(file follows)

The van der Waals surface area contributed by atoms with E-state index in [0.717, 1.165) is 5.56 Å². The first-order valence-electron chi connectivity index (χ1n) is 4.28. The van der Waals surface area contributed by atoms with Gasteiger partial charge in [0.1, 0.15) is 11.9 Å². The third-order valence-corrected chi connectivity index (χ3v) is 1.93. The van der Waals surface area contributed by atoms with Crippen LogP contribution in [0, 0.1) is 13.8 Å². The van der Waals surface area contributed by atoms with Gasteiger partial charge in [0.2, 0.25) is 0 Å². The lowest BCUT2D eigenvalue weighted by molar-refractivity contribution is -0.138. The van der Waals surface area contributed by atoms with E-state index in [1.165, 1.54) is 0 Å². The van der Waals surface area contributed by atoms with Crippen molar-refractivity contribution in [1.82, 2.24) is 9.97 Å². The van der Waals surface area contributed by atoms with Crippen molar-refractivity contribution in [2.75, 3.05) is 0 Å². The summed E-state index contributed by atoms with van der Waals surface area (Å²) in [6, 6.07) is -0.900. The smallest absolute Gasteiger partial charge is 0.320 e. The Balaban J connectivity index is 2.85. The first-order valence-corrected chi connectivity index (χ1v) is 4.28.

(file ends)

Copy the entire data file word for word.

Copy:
The van der Waals surface area contributed by atoms with E-state index in [0.717, 1.165) is 5.56 Å². The first-order valence-electron chi connectivity index (χ1n) is 4.28. The van der Waals surface area contributed by atoms with Gasteiger partial charge in [0.1, 0.15) is 11.9 Å². The third-order valence-corrected chi connectivity index (χ3v) is 1.93. The van der Waals surface area contributed by atoms with Crippen LogP contribution in [0, 0.1) is 13.8 Å². The van der Waals surface area contributed by atoms with Gasteiger partial charge in [0.2, 0.25) is 0 Å². The lowest BCUT2D eigenvalue weighted by molar-refractivity contribution is -0.138. The van der Waals surface area contributed by atoms with E-state index in [1.165, 1.54) is 0 Å². The van der Waals surface area contributed by atoms with Crippen molar-refractivity contribution in [1.82, 2.24) is 9.97 Å². The van der Waals surface area contributed by atoms with Crippen molar-refractivity contribution in [2.75, 3.05) is 0 Å². The summed E-state index contributed by atoms with van der Waals surface area (Å²) in [6, 6.07) is -0.900. The smallest absolute Gasteiger partial charge is 0.320 e. The Balaban J connectivity index is 2.85. The first-order valence-corrected chi connectivity index (χ1v) is 4.28.